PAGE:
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Learning inside-out, reflective and transformative learning

As documented in the range of intervention and action research studies exploring ways of implementing the new way of dance education, the progressivism way, there are promising results for this shift in dance education. The new way pedagogy is affecting the process of learning from three perspectives linked to theory and research: embodied, transformative, and reflective learning.


Embodied learning

The concept of embodied learning has, in the literature, been connected to the evolution of contemporary dance techniques as well as the introduction of somatic practices into dance training and dance education (Petsilas et al., 2020; Østern, 2017).

There is an implicit notion of the knowing existing within the doing, and therefore embodied practice is at the core, as ways of experiencing, being, participating, understanding, and communicating as a body (Andresen, 2011).

The experience of being present in the dance practice, to not think, is connected to autotelic flow-experiences, a state where body and mind melt together as one, without an external focus, a state associated with enhanced intrinsic motivation and wellbeing (Rothmund, 2019). In the doctoral work of Rothmund (2019), five themes of embodied learning describing the process of reaching this state of flow was identified:

  1. to listen to your body
  2. to verbalize bodily experiences
  3. to adjust movements to your own body
  4. to integrate body and mind
  5. to identify your embodied knowledge.

The embodied dimension of learning dance was also evident in a study exploring the intersection of the individual’s imagery ability, imagery use in dance training and performance, and learning style.

The findings demonstrated that most dance students showed relative ease when imaging. 79% of the participants reported a preference for “feeling” over “thinking” when gathering information for learning. The researchers concluded that imagery may be a good pedagogic tactic for reaching the embodied character of dance learners (Bolles & Chatfield, 2009).

Foto: Yaniv Cohen

Reflective learning

Dance scholars and practitioners highlight that the language of movement and the verbal language should not be muddled (Andresen, 2011). Both dance and verbal language are considered cultural forms of representation. They are actions with the potential to produce, express and communicate meaning.

The movement may be called text, the choreographer a writer, the dancer a performer and the audience readers. However, it is important for dance students to try to learn ways of verbalizing their physical experiences to communicate and document bodily experiences or embodied knowledge (Andresen, 2011).

This is emphasized in many studies – that despite the embodied way of learning, it is vital in the learning process of dance to connect the body and mind (Andresen, 201; Nordgård & Haugland, 2014; Leijen et al 2008, 2009, 2012, 2016; Rothmund, 2019). Reflections involve questioning existing assumptions, values and perspectives that underlie people’s actions, decisions, and judgments. The purpose of questioning is to liberate people from their habitual ways of thinking or acting.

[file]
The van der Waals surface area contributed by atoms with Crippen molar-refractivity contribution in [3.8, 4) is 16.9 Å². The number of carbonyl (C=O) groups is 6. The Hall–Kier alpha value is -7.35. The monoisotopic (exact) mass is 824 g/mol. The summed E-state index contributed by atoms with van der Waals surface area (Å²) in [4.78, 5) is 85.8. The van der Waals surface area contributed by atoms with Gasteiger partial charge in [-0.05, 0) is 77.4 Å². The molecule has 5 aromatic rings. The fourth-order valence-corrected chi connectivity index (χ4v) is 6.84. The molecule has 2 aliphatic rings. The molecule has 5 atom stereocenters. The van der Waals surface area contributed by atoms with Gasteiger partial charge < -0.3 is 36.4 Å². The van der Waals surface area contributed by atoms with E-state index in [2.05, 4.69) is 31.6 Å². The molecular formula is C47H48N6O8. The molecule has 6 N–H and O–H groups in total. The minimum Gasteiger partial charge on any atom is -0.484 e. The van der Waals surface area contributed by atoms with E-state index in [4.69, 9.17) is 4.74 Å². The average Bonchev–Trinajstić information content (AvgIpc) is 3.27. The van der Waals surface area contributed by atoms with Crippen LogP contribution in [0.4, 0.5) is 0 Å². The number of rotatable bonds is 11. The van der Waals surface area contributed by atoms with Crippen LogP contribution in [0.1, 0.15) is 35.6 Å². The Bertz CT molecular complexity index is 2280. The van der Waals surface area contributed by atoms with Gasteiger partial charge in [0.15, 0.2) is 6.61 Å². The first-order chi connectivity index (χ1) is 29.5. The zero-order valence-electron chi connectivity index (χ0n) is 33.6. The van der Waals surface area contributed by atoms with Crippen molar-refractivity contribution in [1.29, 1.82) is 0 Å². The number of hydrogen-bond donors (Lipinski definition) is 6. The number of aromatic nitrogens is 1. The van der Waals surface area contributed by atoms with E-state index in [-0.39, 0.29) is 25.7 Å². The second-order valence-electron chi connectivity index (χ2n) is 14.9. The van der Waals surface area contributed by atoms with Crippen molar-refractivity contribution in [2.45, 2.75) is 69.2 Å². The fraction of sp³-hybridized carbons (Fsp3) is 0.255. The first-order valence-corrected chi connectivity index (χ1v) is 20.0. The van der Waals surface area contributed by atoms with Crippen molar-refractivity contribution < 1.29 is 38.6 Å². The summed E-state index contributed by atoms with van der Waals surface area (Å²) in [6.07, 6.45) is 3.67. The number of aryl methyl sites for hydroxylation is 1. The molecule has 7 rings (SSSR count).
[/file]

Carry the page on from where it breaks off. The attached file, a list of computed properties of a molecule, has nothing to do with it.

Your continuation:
The abovementioned practice-based studies have explored ways of verbalizing their physical experiences to communicate and document bodily experiences or embodied knowledge. In one study the dedicated reflective practice sessions was found to be of great value to the dance students (Petsilas et al., 2020).

Specifically, reflective practice was identified as a process that had a positive impact on both personal growth and dance practice of the individual student, as well as, through collective and collaborative sharing of experiences, on the development of the group as a self-efficient ensemble (Petsilas et al., 2020).

However, the level of understanding of the relevance of structured reflective practice varied, and the engagement with theoretical frameworks represented a challenge to some students. It seemed that the most beneficial discussions were when the large class cohort was divided into two or three smaller groups (Petsilas et al., 2020).

In a study exploring reflective practice in ballet and choreography students, results showed that 79% of the students’ reflections focused on technical aspects, and the remaining 21% focused on practical aspects, mainly concerned with the execution of technique (Leijen et al., 2012). The majority of choreography students’ reflections (65%) focused on practical aspects of their choreography and how their choreographic intentions were communicated with the composition. Whereas 22% of the choreography students’ reflections focused on the technical aspects of their compositions, and the remaining 13% reflections were characterized as sensitizing reflection.